LG lobbies U.S. lawmaker to undermine SK bid for veto

Home > Business > Industry

print dictionary print

LG lobbies U.S. lawmaker to undermine SK bid for veto

                          [YONHAP]

[YONHAP]

Any hope of LG Energy Solution and SK Innovation reaching a settlement that allows both companies to continue operating in the U.S. electric vehicle (EV) battery market seems to be fading fast, as LG looks to firmly shut the door on its long-term rival.
 
The wholly owned subsidiary of LG Chem sent a letter to U.S. Senator Raphael Warnock earlier this month, suggesting that it would build its own battery plant in Georgia. 

 
Georgia is where SK Innovation has promised $2.6 billion of investment and 2,600 permanent jobs with its own battery plants, currently under construction in Commerce, Georgia. That investment is also SK's best chance of persuading U.S. President Joe Biden to overturn a U.S. International Trade Commission (ITC) ruling last month that essentially bans the company from operating in the United States.
 
LG not only offered its own investment, but also seemingly suggested it could even take over the SK facilities. 
 
“[LG] is prepared to do whatever we can to help the people and workers of Georgia,” Kim Jong-hyun, CEO of LG Energy Solution was reported to have said in the letter to Warnock, according to the Atlanta Journal Constitution on March 13.
 
“Multiple investors and manufacturers... will be interested in the Commerce plant due to increased demand for electric vehicle batteries.”
 
LG Energy Solution on March 14 confirmed the existence of the letter.
 
“[The letter] was intended to clearly address the current situation that has been caused by SK’s misappropriation of our trade secrets and to address concerns about jobs in Georgia,” the Korean battery company said in a statement.
 
LG’s letter comes as the window for Biden to veto the ITC ruling closes less than a month away on April 11.
 
Warnock, a Georgia Democrat, had previously said the ITC ruling is a “severe punch in the gut” for Georgia’s employment plan and the current administration’s green initiative.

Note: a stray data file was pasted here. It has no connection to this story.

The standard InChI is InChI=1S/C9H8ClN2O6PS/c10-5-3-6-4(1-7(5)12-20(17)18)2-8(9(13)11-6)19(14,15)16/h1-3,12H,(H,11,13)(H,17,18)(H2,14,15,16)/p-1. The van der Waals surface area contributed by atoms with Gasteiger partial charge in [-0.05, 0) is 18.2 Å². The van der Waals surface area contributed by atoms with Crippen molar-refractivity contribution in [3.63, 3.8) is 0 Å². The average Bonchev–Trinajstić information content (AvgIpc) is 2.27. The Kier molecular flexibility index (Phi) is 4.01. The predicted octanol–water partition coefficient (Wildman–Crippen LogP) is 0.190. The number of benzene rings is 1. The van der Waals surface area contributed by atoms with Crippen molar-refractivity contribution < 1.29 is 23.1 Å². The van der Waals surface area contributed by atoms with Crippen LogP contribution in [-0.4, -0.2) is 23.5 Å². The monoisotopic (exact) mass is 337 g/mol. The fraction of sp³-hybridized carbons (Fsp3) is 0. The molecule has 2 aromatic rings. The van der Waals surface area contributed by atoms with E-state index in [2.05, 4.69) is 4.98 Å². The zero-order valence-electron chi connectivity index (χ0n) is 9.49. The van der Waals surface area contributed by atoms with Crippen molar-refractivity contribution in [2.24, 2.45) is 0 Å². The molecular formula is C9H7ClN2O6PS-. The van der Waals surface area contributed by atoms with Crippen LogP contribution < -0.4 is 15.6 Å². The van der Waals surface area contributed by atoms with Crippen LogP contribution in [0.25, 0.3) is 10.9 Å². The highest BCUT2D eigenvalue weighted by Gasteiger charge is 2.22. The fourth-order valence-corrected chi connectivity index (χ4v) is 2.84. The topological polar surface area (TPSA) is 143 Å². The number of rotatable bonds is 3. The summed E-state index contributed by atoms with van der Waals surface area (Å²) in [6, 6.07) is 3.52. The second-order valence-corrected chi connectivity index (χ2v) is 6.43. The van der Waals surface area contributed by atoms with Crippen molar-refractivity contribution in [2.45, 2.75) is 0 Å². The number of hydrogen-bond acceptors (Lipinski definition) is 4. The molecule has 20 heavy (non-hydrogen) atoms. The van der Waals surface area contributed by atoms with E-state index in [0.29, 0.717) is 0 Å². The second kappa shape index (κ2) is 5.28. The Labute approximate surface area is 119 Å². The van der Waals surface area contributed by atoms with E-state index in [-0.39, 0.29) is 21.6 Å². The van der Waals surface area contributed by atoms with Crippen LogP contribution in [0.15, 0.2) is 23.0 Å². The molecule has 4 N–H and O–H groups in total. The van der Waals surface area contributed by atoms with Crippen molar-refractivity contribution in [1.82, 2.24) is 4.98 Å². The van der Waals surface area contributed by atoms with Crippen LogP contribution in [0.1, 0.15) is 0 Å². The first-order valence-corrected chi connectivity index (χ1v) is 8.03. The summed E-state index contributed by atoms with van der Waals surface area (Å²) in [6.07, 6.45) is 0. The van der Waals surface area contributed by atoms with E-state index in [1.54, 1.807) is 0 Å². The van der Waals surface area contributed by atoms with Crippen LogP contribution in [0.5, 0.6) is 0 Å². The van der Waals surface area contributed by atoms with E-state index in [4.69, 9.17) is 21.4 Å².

On March 12, Georgia Governor Brian Kemp for the second time sent a letter to the White House asking Biden to overturn the ITC ruling.  
 
“SK Innovation has told the state of Georgia the ITC ruling will make it impossible for the plant to be economically viable and, absent action taken by you to disapprove the ITC ruling, SK Innovation will be forced to shutter the Commerce facility,” the letter read.
 
“[Vetoing the ITC ruling will] prevent the ruling’s adverse impact on Georgia and the U.S. economy, and to preserve our nation’s ability to compete in the global race for clean energy cars and trucks.”
 
The ITC ruling on Feb. 10 banned SK Innovation from importing EV batteries and components to the United States for 10 years with a few exceptions for existing local clients including Ford and Volkswagen.
 
SK Innovation said that it is "simply impossible" for LG to acquire its EV battery plant and run it to make batteries for major auto companies. 
 
"LG's monopolization of the U.S. battery supply chain will only set the United States further back in its effort to catch up with China," the company spokesman said.
 
LG Energy Solution on March 12 pledged to invest 5 trillion won ($4.4 billion) in its U.S. battery business through 2025, promising to build at least two factories at unspecified locations. Georgia could be one of its candidates.  
 
The investment will add 70 gigawatt-hours (GWh) to its U.S. battery production capacity, on top of its existing factory in Michigan which has 5 GWh capacity.
 
Separately, LG Energy Solution is building a $2.3 billion battery facility in Ohio through a joint venture with General Motors (GM) with a plan for a second plant coming soon.
 
BY JIN EUN-SOO   [jin.eunsoo@joongang.co.kr]
Log in to Twitter or Facebook account to connect
with the Korea JoongAng Daily
help-image Social comment?
s
lock icon

To write comments, please log in to one of the accounts.

Standards Board Policy (0/250자)

What’s Popular Now